Sorry, but the agreement states that you agree to it automatically by hitting the "I agree" button. Signatures really are rarely necessary to create a legal contract (granted they help ensure them, but things are often contracts without them).

Re:When you buy a new PC... (5, Informative)

froggero1 (848930) | more than 6 years ago | (#19431823)

if you even read the summary, you'd see that he in fact, could not see an "I agree" button.

Re:When you buy a new PC... (5, Insightful)

Anonymous Coward | more than 6 years ago | (#19431713)

Never mind the readability. If I see a hardware EULA, here are the possible results:
  • Contract of sale is already closed, EULA is not valid -- end of story
  • Contract of sale is already closed, EULA is valid -- computer unfit for purpose for which it was sold (won't compute unless I agree to more limitations)
  • Contract of sale is not yet closed, EULA is valid -- I don't agree, so it's refund time

Re:When you buy a new PC... (4, Informative)

AKAImBatman (238306) | more than 6 years ago | (#19431715)

Generally, yes. Gateway has traditionally included its agreements in the box. Practically this exact same case has been tried before:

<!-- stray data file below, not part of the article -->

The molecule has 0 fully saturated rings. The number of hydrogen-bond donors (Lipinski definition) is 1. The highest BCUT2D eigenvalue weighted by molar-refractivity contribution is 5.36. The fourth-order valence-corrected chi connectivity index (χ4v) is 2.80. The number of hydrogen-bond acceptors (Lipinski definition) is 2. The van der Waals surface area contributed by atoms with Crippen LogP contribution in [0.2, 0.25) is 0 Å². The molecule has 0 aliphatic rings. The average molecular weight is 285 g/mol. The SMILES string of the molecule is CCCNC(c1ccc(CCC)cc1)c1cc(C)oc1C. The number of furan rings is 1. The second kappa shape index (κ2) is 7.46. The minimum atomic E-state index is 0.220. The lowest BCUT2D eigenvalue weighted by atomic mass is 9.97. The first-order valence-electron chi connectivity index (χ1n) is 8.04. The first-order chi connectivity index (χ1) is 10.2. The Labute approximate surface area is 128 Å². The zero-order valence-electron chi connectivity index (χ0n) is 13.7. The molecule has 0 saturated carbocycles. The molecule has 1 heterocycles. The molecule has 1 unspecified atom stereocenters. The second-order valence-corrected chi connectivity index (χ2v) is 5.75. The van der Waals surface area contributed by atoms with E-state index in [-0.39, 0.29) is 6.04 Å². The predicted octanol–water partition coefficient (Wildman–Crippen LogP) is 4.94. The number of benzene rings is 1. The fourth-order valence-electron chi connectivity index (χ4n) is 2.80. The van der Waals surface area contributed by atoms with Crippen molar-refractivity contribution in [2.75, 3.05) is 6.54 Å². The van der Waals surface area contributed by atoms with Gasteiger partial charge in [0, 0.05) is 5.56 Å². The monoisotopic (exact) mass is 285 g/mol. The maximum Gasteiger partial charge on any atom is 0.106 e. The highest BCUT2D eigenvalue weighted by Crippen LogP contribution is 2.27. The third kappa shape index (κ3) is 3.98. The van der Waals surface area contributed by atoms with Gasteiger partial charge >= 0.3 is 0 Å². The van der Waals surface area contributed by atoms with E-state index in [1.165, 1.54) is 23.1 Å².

http://www.badsoftware.com/hill.htm [badsoftware.com]

Re:When you buy a new PC... (3, Interesting)

erbmjw (903229) | more than 6 years ago | (#19431813)

IANAL but I believe that the EULA must be read and 'agreed to' before it takes effect. So even if he read the paper document if he was not able to "click" on "I agree" ( or whatever ) then they can't claim he gave up his rights.

A contract need not be read to be effective (5, Informative)

MikePlacid (512819) | more than 6 years ago | (#19432051)

From the previous link (an appelate court decision):

A contract need not be read to be effective; people who accept take the risk that the unread terms may in retrospect prove unwelcome.

A vendor, as master of the offer, may invite acceptance by conduct, and may propose limitations on the kind of conduct that constitutes acceptance. A buyer may accept by performing the acts the vendor proposes to treat as acceptance." Id. at 1452. Gateway shipped computers with the same sort of accept-or-return offer ProCD made to users of its software.

Re:When you buy a new PC... (5, Informative)

AKAImBatman (238306) | more than 6 years ago | (#19432077)

Three words: Uniform Commercial Code [wikipedia.org]

It's a modification to contract law that is intended to make in-box agreements legal. The point of the law is to speed up transactions in cases where the cost involved in drafting a proper contract would negate the value of the transaction. Therefore the law provides the consumer the opportunity to review the contractual information in the form of a pack-in contract, which the consumer is free to reject by returning the product. Using the product constitutes acceptance of the contract.